American television personality, musician, puppeteer and Presbyterian minister Fred Rogers, aka Mister Rogers, was the first adult on television who didn’t bore me as a child.

Born in 1928 in Latrobe, Pennsylvania, Rogers spent much of his free time as a child spending time with his grandfather and being musical with his family, even singing at the age of five with piano accompaniment from his mother.

He graduated Rollins College in Winter Park, Florida in 1951, earning a B.A. in music composition.

He applied for a job at NBC in New York City, assisting in the production of shows like Your Hit Parade and The Kate Smith Hour, but later quit when he realized advertising and merchandising undermined the medium’s educational value.

He then went to a local public television station in Pittsburgh, WQED, in 1954 as a puppeteer for The Children’s Corner, and it was here that some of the future stars of Mister Rogers’ Neighborhood made their debut, including King Friday XIII and X the Owl.

In 1963, Rogers moved to Toronto to develop the 15-minute children’s program Misterogers for CBC. It ran for only 3 seasons despite its popularity with Canadian children. The concept of a trolley that goes to a land of make-believe originated on this program.

After acquiring the rights to the CBC show in 1966, Rogers took it back to America and created the show that he was most famous for, Mister Rogers’ Neighborhood, which ran from 1968 to 2001, first on WQED and then on PBS after its first year.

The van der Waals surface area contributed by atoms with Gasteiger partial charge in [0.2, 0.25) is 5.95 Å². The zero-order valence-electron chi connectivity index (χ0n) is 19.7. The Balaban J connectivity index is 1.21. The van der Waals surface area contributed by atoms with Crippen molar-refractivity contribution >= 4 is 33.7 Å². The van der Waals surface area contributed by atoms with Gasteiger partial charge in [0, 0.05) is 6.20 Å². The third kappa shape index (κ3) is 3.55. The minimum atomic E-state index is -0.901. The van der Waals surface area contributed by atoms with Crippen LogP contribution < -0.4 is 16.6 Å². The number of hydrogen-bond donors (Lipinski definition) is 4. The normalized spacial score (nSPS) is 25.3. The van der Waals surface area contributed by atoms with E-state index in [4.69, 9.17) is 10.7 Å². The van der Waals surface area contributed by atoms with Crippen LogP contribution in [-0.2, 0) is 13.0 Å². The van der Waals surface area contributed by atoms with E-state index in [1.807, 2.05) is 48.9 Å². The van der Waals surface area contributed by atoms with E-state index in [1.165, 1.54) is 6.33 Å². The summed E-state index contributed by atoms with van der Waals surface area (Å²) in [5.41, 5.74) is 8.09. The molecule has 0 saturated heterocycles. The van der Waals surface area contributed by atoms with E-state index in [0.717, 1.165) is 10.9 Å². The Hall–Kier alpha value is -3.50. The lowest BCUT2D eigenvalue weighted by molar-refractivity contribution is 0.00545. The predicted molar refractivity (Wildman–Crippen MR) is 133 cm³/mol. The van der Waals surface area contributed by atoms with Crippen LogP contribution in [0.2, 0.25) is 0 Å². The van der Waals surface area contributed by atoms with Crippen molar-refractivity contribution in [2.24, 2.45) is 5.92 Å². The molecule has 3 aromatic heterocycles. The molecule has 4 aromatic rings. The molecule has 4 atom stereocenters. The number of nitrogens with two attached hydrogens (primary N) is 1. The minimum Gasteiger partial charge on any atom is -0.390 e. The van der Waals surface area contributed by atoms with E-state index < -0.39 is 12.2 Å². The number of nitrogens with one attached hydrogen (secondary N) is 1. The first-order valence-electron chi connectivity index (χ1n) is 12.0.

The show always began with Rogers singing the now-famous theme song “Won’t You Be My Neighbor?” (which Rogers wrote along with almost every other song in the series) and always putting on sneakers and a cardigan (which his mother knitted for him). The show consisted of short films, visiting new places, interacting with guests, and a trip to the Neighborhood of Make-Believe ruled by the puppet King Friday.

Most importantly, Rogers always appeared completely earnest on camera. He knew that children could detect phoniness, which was why they liked him.

The goal of the show was to teach kids to love themselves and others, and it oftentimes addressed common fears like the first day of school, the fear of being sucked down the drain in the bathtub, etc. Comforting kids and making them feel safe, most of the time with music, was what Rogers was a master at. The main reason why he went into television was to address these issues which no other programs were addressing. Displeased with most television aimed at kids, he set out to write youth-oriented programming that was more intelligent and less off-putting.

He only played himself on television, including when he voiced an animated version of himself in the PBS series Arthur. The only time he played someone else was when he starred as a preacher in a 1996 episode of Dr. Quinn, Medicine Woman.

One of my favorite things about Rogers was his ability to laugh at himself. For example, when comedian Eddie Murphy parodied him on Saturday Night Live in the sketch “Mister Robinson’s Neighborhood,” Rogers saw it as a hilarious and loving homage. In addition, he was the only person not to get angry when he was pranked on the show Candid Camera.

Rogers died in 2003 of stomach cancer, but his influence on American families is everlasting. Among his honors are four Emmys (and a Lifetime Achievement Award), the Peabody Award, the Presidential Medal of Freedom, and a place in the Television Hall of Fame alongside Lucille Ball, Norman Lear and Walter Cronkite among others.